7 Tips on How To Practice Proper Feminine Hygiene

Feminine Hygiene Products

It is often said that bad hygiene is actually worse than no hygiene at all.
This is not an overstatement – bad hygienic habits can be a cause of an imbalance and infections, and we don't want that! 
The first thing you need to understand is that, yes, the Vagina is self-cleaning, but the Vulva is not! 
Now, if you don't know the difference between your vagina and vulva, please stop reading this article and first read Vagina vs. Vulva.

1. Wash your lady parts with an intimate wash once a day is a perfect measure for good intimate health. However, during the warm months, while on period or after exercise, you may feel the need to wash more frequently. Please do!  Remember to dry your intimate area thoroughly using a soft clean towel and patting gently (Don't use the towel as sandpaper against your vulva, please be gently!) 

2. Never use regular soap. It is far too aggressive for the gentle skin of the intimate area. Soap can damage the protective barrier on the surface of the skin, leaving the door open for a potential infection. Choose a natural product that doesn’t contain soap or harsh detergents, perfumes, dyes or preservatives, or simply use Serenity Intimate Wash.

3. Cotton underwear is really that important! Synthetic fabrics prevent the skin from breathing. This increases perspiration and heat in the intimate area, and as you probably know, damp and dark areas with insufficient airflow are the perfect grounds for microbes to prosper. Wearing tight clothing causes friction and can damage the skin tissue. This opens the door for the microbes to pass the skin barrier and cause an infection. That is why it is important to limit wearing this kind of clothing and keep your lace underwear for special occasions while wearing cotton underwear on a daily basis. Another thing you can do to keep good vaginal health is sleeping without underwear on, YAY! This will allow your intimate area to “air out” and revive overnight.

4. Say NO to colored and scented toilet paper. Fragrances and dyes used to add color and scent to toilet paper (and other products, such as lotions, vaginal sprays, and bubble baths), are common irritants that can cause uncomfortable symptoms such as irritation and discharge. That is why you should avoid all products containing these chemicals. 

5. ALWAYS wipe from back to front. Speaking of hygiene when using the toilet, never wipe from back to front – doing this can easily transfer bacteria to the vagina, causing infection.

6. Use an Intimate Deodorant with healing powers. Every vagina has a unique smell and that’s not a reason for concern. Of course, if you notice a strong odor, it can be quite embarrassing. Using perfume or vaginal sprays can cause irritation and symptoms such as discharge, itching, burning, and even odour.  So if you are to use an Intimate Deodorant make sure that it is safe, not scented and is perfume-free and that gives you healing and prevention powers such as Halo Intimate Deodorant as it has a unique blend of nature’s most potent active ingredients with antifungal, antimicrobial and antibacterial properties, to help you restore healthy pH balance and to obstruct the growth of odor-causing bacteria, to neutralize and kick away any unpleasant vaginal odor, and to beautify your intimate skin by keeping it nourished, healthy, smooth, and attractive.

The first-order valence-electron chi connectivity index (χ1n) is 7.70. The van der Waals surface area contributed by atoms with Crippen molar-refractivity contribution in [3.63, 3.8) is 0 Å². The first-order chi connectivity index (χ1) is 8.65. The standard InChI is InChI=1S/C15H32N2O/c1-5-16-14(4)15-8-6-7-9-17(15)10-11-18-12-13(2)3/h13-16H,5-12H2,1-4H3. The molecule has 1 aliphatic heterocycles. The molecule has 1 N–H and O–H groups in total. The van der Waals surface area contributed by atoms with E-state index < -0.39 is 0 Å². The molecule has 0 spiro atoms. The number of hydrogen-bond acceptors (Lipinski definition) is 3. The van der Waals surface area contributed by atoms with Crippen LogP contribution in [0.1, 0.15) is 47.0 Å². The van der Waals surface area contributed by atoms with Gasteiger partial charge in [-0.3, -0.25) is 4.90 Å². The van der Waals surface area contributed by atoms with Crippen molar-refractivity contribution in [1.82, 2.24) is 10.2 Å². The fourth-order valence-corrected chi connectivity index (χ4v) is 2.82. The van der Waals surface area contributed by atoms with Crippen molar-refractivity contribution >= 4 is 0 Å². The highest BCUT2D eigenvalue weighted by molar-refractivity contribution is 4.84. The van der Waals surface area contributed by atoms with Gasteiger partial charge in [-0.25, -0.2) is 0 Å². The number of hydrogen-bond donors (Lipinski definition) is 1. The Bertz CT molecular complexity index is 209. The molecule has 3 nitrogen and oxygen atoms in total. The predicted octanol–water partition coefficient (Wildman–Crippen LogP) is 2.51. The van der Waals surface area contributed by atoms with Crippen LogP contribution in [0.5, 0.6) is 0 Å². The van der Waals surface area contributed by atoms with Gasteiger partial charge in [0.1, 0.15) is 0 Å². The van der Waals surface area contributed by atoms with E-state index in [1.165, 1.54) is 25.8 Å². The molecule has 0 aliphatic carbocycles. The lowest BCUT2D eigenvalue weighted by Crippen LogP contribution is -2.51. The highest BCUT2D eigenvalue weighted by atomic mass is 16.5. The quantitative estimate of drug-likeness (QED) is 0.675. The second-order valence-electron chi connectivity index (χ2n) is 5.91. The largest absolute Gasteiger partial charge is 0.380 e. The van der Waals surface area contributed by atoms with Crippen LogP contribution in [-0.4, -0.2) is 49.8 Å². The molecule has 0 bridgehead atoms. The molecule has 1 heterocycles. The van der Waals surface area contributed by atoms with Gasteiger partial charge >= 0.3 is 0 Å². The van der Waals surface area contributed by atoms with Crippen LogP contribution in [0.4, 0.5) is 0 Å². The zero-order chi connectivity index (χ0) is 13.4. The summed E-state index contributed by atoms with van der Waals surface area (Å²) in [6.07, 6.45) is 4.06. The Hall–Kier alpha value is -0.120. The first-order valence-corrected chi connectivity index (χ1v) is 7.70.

7. Pantyliners. My advice, don't use them at all! It causes more damage than you think! It gives the bacteria the ultimate moist environment to duplicate and that action brings infections. But if you can't go without, then change your panty liner every 3 to 4 hours. The same goes for pads and tampons where the risk of irritation is even greater since menstrual blood comes in direct contact with the skin.


How To Treat Bacterial Vaginosis

There are quite a few common infections that can get our panties in a bunch, so to speak – vaginal yeast infection is the one we’re all probably most familiar with, and perhaps comfortable talking about. But there’s another vaginal infection that’s actually the culprit behind most of the odor that women are trying to cover up, it’s called Bacterial Vaginosis (BV), and it affects nearly a third of women in the U.S. It leads to an unpleasant fishy odor, irritation, itching, and burning.

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